The Monuments Men: Allied Heroes, Nazi Thieves, and the Greatest Treasure Hunt in History

Tuesday, July 1, 2014
Robert M. Edsel
The Monuments Men

I couldn't wait to see the movie.  A great story, George Clooney, how could it miss?  But it did. The book, on the other hand, is now one of my all time top ten reads!  This story is too big for one book.  I expect more will follow.

Edsel vividly retells a piece of the treasure hunt across Nazi occupied Europe following D-Day.  A handful of resourceful men and one remarkable woman risked all to reclaim, protect and return entire collections, including the world's masterpieces, stolen from wealthy Jewish citizens and public institutions alike.  It's a story about conviction . . . and greed, courage . . . and cowardice, compassion . . and cruelty.  Hundreds of thousands of pieces were found buried deep in mines, locked away in castles and adorning cottage walls.

Trivia: The 1964 film, "The Train", starring Burt Lancaster, is an adaptation of one of the many thrilling stories from this group.  www.imdb.com/title/tt0059825/?ref_=fn_al_tt_6

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Donna O., Reference

 

The Boys in the Boat: Nine Americans and Their Epic Quest for Gold at the 1936 Berlin Olympics

Wednesday, June 25, 2014
Daniel James Brown

I grew up hearing about rowing.  My dad rowed in high school and college.  One of his high school rowing teammates won a gold medal at the 1952 Olympics rowing for the USA (Naval Academy Team).   Among other things I can tell you about rowing is that a practice that doesn't end with throwing up means you weren't working hard enough.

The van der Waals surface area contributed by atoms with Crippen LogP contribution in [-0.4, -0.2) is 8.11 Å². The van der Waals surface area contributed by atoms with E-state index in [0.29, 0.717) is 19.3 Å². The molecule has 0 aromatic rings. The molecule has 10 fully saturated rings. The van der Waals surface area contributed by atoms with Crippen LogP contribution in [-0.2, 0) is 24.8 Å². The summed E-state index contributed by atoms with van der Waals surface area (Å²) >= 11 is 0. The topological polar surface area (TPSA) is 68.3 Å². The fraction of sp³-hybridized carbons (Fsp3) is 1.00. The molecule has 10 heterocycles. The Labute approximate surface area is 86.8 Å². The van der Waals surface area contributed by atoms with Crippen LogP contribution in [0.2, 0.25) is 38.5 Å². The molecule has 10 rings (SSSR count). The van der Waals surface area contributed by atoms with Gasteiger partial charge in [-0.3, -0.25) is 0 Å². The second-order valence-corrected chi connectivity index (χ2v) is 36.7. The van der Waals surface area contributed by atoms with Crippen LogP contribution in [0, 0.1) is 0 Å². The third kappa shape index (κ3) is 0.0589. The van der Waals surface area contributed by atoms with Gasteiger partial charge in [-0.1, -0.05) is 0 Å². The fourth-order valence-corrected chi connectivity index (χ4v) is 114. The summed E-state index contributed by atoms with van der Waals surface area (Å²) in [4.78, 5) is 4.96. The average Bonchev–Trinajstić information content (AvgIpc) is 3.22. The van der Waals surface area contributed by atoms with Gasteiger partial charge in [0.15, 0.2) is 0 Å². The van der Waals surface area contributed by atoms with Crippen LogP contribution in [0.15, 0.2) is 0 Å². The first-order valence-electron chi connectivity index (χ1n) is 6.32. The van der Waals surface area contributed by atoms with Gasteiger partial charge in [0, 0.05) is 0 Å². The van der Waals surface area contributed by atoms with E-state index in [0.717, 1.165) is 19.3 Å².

If Jesse Owens is rightfully the most famous American athlete of the 1936 Berlin Olympics, refuting Hitler’s notion of white supremacy by winning gold in 4 events, the gold-medal-winning effort by the 8-man rowing team from the University of Washington is still a remarkable story. It includes rowing guru British boatmaker George Pocock and an unlikely bunch of rough & tumble young rowers - not the elite young men who usually rowed for eastern schools. 

Brown paints a vivid picture of the socioeconomic landscape of 1930s America (brutal), the relentlessly demanding effort required of an Olympic-level rower, the exquisite brainpower and materials that go into making a first-rate boat, and the wiles of a coach who somehow found a way to, first, beat archrival University of California, then conquer a national field of qualifiers, and finally, defeat the best rowing teams in the world.

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Diane, Admin

Proof of Heaven

Friday, June 20, 2014
Dr. Eben Alexander
Proof of Heaven

The author is a neurosurgeon with impeccable credentials, a medical degree  from Duke and 15 years of experience and research at Harvard-affiliated
hospitals.  As a medical doctor, Alexander  had always dismissed stories of near death experiences (NDE) from his patients as illusions caused from misfirings in their brains due to trauma.  Then his NDE happened during a 7-day coma from E-Coli meningitis and his whole outlook changed.  This short and easily readable story of his NDE was very challenging to write because human language is so much more limiting than the communication
“systems” outside of the time-space universe which he experienced.   Alexander describes something discussed in other works – “consciousness isnot local”  - it does not reside in our brains.  Consciousness is part of a universal communication system that our brains must filter because of our physical limitations. His story describes beautifully the eternal nature of conscousness and the interconnectiveness of everything.  There is a long list of recommended reading at the end that encourages the curious reader to explore further.  Check our Catalog.

Kathleen Zaenger, Administration